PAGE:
The Shifting Night Anomaly was so called at first because its margins seemed to change every so often, making it difficult, if not impossible, to map. We had sent probe after probe inside for three generations. Out of the near thousand probes that were deployed, only forty-seven were recovered. The more we learned about the anomaly, the more we realized how fitting the name was. There were no systems and no stars within, only remnants of dead worlds. Only strange and exotic gases. Only nebulas haunted by the ghosts of stars that flickered and faded before they could burst into life.
Waiting. We’ve been waiting for thirty minutes. A nuisance, maybe, if I were out in the world on an errand or anticipating someone’s arrival. But here, in the antechamber, poised on the threshold of the most important thing I will ever do with my life, or the grandest failure of my life, those thirty minutes have stretched into the last thirty years of my life. It must be worse for the person on the other side of the antechamber door, the patient waiting for us to save his life.
“So you…want to go into stasis, sir?”
“For seven to eight hours a night, yes,” I said, nodding to the only person I trusted to help me carry out my latest endeavor.
“But the technology doesn’t work that way,” Leeke said. “No one has yet managed to develop a program this sophisticated that wouldn’t require continuous stasis for at least several months, probably more. At least, not with the information that the agency has released so far. Sir, at best, I fear it would be a waste of your time.”
“Me for? For…me…only? No, not. For all.”
Quin peered at the man who was her mentor, her friend, and now, her charge. It was late, and they were both tired. But she believed that she understood what he was trying to say, as he took in the flurry of effort that was being directed toward the singular aim of helping him.
Just me? he was saying. What about everyone else?
She had learned to listen to more than just his words in the five years that she had been studying with him, or rather, he had taught her to listen to more than just his—or anyone else’s—words.
Lily Landry opened her eyes and immediately squinted. She noticed the sounds just as quickly as she noticed that the light shining through her window did not reach all the dark corners of her bedroom. Those sounds, like some kind of industrial machine. She searched her sleepy mind and found the reference. Jet propulsion? And wind. She flipped aside her covers and donned her slippers and robe. She walked out onto the balcony of her third-floor apartment, holding a hand up to her eye as she squinted up at the source of the light. It was too bright. She couldn’t see anything beyond it. Before she could think another thought, she was swept off her feet. She gasped as she started floating upward into the light.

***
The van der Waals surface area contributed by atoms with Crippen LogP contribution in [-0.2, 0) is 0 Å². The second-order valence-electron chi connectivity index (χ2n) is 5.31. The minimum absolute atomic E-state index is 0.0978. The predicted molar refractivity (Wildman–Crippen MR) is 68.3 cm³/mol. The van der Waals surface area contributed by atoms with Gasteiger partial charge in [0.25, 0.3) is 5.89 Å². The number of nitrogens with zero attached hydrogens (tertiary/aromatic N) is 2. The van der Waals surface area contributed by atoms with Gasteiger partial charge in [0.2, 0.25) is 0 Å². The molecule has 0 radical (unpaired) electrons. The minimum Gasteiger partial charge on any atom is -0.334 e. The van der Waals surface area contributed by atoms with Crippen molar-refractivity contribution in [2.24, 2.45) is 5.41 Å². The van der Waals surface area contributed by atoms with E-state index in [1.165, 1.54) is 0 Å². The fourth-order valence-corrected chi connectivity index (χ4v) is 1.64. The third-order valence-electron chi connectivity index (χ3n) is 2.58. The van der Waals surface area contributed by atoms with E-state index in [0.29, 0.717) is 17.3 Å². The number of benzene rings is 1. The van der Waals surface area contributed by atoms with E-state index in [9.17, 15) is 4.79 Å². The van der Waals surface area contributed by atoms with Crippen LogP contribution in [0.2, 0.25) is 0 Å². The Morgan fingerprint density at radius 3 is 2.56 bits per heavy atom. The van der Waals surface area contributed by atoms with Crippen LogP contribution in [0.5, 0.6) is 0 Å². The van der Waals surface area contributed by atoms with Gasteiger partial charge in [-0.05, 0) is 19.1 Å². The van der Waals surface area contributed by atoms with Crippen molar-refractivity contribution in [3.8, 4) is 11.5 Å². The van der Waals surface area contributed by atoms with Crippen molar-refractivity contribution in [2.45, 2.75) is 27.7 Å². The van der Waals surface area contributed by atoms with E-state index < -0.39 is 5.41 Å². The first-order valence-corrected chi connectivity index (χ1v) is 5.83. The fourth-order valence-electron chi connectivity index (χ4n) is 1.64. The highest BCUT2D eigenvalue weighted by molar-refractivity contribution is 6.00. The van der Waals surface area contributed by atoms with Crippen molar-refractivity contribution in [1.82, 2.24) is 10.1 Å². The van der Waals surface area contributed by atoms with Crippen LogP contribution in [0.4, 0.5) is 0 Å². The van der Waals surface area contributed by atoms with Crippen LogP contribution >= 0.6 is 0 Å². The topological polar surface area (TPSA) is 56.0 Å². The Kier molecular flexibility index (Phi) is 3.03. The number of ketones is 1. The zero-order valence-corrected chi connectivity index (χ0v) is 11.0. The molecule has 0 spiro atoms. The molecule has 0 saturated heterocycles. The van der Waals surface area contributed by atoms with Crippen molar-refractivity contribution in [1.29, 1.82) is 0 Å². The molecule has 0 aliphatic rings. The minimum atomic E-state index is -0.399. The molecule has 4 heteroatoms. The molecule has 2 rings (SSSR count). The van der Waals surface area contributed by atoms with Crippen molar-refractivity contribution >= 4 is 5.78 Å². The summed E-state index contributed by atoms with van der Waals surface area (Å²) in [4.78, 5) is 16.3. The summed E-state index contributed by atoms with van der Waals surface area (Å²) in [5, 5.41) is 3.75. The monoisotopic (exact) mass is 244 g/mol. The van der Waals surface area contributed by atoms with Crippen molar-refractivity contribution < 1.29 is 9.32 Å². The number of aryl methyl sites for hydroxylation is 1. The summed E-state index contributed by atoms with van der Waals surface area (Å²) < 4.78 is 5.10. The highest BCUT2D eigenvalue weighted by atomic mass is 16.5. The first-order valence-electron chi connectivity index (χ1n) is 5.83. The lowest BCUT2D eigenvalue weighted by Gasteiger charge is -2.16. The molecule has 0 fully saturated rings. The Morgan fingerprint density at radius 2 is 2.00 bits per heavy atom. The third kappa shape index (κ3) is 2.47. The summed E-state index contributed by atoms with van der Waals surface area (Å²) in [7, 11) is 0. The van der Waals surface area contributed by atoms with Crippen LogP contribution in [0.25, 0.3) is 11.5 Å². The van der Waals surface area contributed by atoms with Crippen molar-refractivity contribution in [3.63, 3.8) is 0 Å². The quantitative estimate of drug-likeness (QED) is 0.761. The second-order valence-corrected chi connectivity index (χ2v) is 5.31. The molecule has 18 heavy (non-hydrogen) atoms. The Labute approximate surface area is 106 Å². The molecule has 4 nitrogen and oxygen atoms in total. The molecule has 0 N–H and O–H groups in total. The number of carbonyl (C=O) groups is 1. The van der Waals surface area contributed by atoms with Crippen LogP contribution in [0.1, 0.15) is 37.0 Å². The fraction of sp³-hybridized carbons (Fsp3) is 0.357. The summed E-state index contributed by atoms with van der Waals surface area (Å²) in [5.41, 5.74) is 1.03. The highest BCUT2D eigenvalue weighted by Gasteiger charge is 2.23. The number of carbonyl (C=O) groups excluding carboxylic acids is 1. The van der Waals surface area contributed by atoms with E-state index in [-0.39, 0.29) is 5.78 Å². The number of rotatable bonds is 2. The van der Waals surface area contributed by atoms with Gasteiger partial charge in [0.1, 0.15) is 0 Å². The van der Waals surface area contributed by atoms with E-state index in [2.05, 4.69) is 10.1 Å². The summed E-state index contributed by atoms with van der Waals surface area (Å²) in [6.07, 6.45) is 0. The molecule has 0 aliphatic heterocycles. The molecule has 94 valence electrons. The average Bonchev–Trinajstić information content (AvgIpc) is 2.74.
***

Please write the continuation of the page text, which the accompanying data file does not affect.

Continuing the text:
“I hope they paid you double the salary for working on both shows,” I said.
Cal chuckled. “Well…” He trailed off with a wave of his hand. “A shame about the fire. They were pretty good those episodes, as I recall. But since we only showed them once a year, we didn’t keep them in the same place we kept the other reels.”
This week’s story will be posted soon. This is the anniversary post for Storyfeather’s fifth year!
The Year of S.T.E.A.M. is done! That was the theme for Storyfeather Year Five. Science. Technology. Engineering. Arts. Mathematics. Year Five’s stories aimed to center around one of the aforementioned elements. It was quite the challenge.
Also a challenge, keeping the bar for the artwork as high as I could manage after the visual upgrade the site received in Year Four.
Thank you to everyone who read even a single story. And if you liked or commented, thank you again. Thank you for your time and interest, and for being a part of Storyfeather, especially Year Five.
A lot happened in the fifth year stories. A cast and crew of middle school students put on an original play about cosmic heroes and deadly aliens. A malfunctioning beauty product gave whole new meaning to the term “vanishing cream.” An explorer got lost in a spatiotemporal anomaly that was once the treasure vault of an alien pirate. And a woman started turning into a cartoon…
I’ve written over 250 stories now. And I’ve produced 52 podcast episodes (one for each story from Year One). Year Five was a (sometimes delirious) struggle, but well worth it. Storytelling is still my true love, still my destiny, still my path.
Year Six is on the horizon. Here’s to seeing what stories will brew. I hope you’ll come along.
I have stories to tell you.
Yeah, I’ve come to terms with it. I’m not going offworld to do anything noble, like teach aliens how to speak human languages, or to plant trees, build houses, or pass out blankets and water during emergencies. I’m going offworld to go live in the house of some rich Blorgnathian who’ll spend the next five years licking my face.
I heard someone calling…calling to me.
Is it the voice of the woman on the other side of the airlock window?
Or is it the voice of the ghost that’s trying to possess me?
“The volcano was so huge that when the sun rose in the east, it would crest upon the highest peak of the volcano, and it would look like the volcano was bringing the light of the sun to the people who lived below.”